The Friedman Foundation for Economic Choice recently released a study that showed the amount of administrators (non-teachers) in the K-12 public education system has increased over 700 percent since 1950, while the amount of students has increased by only 96 percent.
The number of full time employees in the public system has increased 386 percent since 1950. Of these full time employees, the number of teachers has increased 252 percent, while the number of administrators increased 700 percent–more than seven times the increase in the amount of students.
But is the increase in funding for public education administrators and teachers really helping students?
A 2011 study by the House Committee on Education & the Workforce reported that spending has tripled on K-12 education since 1970 with zero impact on student test scores.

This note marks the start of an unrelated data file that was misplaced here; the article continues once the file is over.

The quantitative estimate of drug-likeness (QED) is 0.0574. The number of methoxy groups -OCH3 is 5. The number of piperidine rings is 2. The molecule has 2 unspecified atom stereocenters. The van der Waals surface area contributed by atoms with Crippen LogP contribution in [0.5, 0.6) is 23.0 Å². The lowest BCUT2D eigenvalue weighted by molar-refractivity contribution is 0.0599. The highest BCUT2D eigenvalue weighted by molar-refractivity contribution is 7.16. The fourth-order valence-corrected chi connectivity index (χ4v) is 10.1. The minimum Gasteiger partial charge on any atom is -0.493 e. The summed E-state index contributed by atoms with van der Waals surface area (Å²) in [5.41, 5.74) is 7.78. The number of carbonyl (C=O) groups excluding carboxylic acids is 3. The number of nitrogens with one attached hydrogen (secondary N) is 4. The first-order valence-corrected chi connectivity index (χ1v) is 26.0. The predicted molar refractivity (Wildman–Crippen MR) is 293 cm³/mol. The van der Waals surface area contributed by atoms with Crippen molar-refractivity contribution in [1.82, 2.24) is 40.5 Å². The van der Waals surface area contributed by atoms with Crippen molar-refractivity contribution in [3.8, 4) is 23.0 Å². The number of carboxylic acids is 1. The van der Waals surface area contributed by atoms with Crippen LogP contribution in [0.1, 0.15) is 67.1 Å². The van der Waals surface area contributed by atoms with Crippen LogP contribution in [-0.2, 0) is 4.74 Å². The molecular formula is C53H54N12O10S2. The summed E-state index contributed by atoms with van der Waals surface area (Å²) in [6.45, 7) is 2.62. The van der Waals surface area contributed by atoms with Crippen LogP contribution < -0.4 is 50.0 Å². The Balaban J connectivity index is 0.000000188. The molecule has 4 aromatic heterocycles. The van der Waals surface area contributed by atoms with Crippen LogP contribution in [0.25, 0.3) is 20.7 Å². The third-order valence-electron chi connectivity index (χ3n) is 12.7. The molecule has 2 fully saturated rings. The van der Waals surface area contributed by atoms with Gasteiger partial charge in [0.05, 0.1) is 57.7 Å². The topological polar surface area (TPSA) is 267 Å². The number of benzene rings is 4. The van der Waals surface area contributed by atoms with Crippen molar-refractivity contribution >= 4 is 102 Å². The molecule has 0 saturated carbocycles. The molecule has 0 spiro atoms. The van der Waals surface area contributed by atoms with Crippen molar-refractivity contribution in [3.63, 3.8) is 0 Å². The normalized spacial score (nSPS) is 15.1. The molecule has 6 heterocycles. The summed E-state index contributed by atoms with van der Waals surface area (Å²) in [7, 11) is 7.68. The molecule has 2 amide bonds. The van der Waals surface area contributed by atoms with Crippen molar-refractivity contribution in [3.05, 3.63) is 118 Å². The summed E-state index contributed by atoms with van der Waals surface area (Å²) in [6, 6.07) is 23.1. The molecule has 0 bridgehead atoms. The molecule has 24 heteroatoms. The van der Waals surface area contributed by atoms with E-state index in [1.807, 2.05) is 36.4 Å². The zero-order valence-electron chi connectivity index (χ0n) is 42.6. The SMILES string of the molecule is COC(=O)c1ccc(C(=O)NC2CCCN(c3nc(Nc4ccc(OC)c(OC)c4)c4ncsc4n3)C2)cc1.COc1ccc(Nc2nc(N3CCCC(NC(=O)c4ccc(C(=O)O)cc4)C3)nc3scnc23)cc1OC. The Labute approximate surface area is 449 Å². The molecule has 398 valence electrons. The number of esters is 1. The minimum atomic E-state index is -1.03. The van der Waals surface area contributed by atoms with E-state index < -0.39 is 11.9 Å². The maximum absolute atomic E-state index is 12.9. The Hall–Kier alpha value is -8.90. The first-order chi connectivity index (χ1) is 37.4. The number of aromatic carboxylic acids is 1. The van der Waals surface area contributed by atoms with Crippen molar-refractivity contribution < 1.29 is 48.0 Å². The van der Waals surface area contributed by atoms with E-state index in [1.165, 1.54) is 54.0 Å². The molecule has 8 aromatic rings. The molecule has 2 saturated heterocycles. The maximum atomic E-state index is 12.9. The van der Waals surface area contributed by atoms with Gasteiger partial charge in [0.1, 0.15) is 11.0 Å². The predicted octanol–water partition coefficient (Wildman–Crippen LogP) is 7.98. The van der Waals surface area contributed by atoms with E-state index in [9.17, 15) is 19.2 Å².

We spent over $151,000 per student sending the graduating class of 2009 through public schools. That is nearly three times as much as we spent on the graduating class of 1970, adjusting for inflation. Despite that massive real spending increase, overall achievement has stagnated or declined, depending on the subject.
Despite the significant increase in public funding, reading and math scores have remained stagnant since 1970, and science scores have declined.
Not all school districts have had the same issue. Washington, D.C.’s Opportunity Scholarships Program (OSP) is a grant program that allows families to send their children to a school of their choice. The Department of Education noted that students engaged in this program had equal or greater test scores than children enrolled in public schools across the nation–at a quarter of the cost.
I discussed this report on Fox Business’ Varney & Co. Monday morning: